In this study, I explored the impact legal marriage has had on gay men in legally sanctioned same-sex marriages. Participants included five gay men who were legally married in Massachusetts. Each participant was interviewed three times; twice using a semi-structured interview guide developed for this study plus a feedback session for clarification and validity check. Narrative information was coded for emergent categories and themes using a constructivist-interpretivist phenomenological approach. I sought to explore how gay men perceive their relationships after being able to marry, the extent to which being married has impacted how they view themselves and their relationships, as well as how the availability of legal marriage has affected social acceptance and community support. Three categories emerged from coded narrative data: (a) Entering Marriage, which included themes of how participants defined marriage, as well as processes that led them to marry; (b) Mechanics and Meaning-Making in Marriage, which included themes relating to changes participants noticed in themselves since being married, as well as differences in how aspects of marriage such as division of labor, finance, intimacy, and family expansion were navigated; and (c) Marriage in Context, which included themes relating to community, social, and political influences on participants’ marriages. The findings revealed that legal marriage has had a positive impact for these five men across intrapsychic, interpersonal, and social domains, though each participant experienced these impacts differently. I hope the information gathered will help contextualize the issue of gay male marriage equality reflected in real life experience as the field of psychology continues to expand the notions of healthy family relationships and their constellations.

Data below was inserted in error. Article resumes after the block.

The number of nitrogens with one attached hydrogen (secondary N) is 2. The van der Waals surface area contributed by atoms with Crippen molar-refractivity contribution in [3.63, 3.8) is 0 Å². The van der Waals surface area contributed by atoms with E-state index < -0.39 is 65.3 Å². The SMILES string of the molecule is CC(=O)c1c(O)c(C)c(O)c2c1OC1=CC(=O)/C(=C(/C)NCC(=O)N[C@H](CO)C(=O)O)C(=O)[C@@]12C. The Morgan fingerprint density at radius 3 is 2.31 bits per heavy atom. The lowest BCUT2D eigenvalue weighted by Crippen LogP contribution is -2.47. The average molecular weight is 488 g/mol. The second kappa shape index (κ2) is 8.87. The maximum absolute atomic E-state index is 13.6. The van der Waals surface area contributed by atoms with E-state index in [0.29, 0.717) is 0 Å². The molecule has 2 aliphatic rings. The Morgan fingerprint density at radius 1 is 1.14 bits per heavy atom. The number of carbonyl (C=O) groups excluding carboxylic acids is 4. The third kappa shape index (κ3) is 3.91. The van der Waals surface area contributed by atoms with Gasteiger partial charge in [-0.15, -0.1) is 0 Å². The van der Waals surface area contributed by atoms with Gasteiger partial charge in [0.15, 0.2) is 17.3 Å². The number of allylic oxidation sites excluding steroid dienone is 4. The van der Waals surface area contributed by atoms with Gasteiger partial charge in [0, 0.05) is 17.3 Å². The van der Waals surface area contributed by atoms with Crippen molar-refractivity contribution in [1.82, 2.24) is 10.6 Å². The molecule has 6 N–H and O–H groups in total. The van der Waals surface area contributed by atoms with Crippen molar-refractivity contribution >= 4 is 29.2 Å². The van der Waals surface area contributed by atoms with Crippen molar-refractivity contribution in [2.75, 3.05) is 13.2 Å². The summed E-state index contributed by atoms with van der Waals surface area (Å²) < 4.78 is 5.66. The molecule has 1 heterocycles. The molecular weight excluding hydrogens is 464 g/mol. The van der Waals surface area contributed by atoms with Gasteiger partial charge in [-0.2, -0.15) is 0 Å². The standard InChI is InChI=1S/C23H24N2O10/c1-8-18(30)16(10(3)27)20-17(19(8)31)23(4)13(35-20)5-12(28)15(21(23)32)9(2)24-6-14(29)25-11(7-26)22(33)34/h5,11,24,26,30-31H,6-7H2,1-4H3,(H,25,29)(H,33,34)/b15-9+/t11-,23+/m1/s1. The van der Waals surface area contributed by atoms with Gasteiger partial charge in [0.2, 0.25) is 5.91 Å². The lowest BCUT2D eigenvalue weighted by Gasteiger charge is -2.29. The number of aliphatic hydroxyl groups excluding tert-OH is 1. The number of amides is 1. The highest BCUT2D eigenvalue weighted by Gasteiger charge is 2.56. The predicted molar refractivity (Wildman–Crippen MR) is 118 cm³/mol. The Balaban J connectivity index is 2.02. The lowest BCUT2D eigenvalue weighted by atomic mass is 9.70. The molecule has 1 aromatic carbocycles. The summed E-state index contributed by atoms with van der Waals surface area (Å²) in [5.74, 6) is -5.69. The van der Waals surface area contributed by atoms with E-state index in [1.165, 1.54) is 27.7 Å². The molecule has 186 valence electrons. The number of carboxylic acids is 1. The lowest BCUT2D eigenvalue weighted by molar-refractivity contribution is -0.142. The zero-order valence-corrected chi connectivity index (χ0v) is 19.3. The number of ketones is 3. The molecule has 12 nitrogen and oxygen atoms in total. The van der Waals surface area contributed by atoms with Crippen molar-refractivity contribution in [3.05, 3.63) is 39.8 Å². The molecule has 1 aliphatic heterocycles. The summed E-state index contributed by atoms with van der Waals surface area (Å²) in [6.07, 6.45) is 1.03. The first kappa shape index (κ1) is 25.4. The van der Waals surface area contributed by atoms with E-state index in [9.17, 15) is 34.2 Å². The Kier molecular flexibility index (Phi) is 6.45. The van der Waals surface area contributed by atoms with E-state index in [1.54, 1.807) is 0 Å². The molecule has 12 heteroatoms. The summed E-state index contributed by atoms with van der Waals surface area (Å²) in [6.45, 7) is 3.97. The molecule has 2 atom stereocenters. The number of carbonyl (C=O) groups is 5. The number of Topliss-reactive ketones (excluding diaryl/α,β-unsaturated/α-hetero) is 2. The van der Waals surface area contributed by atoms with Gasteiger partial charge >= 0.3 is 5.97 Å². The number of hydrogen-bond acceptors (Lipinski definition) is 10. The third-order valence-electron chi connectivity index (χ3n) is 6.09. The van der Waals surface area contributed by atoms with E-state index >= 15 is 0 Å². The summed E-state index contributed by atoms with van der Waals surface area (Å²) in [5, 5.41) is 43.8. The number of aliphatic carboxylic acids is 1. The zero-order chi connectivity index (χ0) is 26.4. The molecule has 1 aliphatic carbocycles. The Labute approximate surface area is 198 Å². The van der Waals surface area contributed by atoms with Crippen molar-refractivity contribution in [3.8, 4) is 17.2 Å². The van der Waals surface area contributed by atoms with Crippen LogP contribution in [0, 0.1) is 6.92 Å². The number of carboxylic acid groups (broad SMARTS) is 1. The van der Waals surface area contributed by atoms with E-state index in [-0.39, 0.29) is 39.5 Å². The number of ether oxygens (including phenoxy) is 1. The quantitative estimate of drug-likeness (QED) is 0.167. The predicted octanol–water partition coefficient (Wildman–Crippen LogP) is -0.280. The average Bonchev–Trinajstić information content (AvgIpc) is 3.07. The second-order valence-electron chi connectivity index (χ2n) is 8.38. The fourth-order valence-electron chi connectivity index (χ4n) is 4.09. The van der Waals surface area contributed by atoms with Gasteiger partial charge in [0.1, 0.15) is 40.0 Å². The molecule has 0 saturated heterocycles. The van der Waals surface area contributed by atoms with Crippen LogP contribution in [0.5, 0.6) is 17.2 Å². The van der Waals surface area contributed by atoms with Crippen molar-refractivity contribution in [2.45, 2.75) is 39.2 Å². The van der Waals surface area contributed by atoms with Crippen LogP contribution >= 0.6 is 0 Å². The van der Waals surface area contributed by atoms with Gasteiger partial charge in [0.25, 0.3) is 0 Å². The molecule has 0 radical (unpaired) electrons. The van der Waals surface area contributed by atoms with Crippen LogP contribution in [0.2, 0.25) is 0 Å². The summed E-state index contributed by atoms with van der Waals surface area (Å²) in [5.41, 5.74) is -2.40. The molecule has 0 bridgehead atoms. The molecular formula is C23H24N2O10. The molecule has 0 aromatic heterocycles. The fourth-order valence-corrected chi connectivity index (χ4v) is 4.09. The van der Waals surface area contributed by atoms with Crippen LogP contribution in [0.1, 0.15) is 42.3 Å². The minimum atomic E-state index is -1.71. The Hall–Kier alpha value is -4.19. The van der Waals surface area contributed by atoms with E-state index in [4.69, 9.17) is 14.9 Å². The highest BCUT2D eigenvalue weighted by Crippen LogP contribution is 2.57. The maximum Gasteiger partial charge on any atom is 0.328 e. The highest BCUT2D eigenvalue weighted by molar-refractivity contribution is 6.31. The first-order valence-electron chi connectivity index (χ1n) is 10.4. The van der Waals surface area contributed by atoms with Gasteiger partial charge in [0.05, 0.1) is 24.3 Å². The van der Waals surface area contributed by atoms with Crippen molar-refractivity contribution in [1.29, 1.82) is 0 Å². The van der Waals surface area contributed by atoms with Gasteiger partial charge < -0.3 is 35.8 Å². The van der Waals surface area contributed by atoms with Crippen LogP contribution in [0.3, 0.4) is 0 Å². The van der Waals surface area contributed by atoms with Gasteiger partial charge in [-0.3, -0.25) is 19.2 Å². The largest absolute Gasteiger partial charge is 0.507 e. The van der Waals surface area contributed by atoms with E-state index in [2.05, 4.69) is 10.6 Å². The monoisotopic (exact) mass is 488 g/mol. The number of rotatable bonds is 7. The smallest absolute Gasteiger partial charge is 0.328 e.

|Commitee:||Armesto, Jorge, Becker-Klein, Rachel|
|School:||Union Institute and University|
|School Location:||United States -- Ohio|
|Source:||DAI-B 77/10(E), Dissertation Abstracts International|
|Subjects:||Social psychology, GLBT Studies, Clinical psychology|
|Keywords:||Gay identity development, Gay marriage, Gay men, Husbands, Marriage equality|
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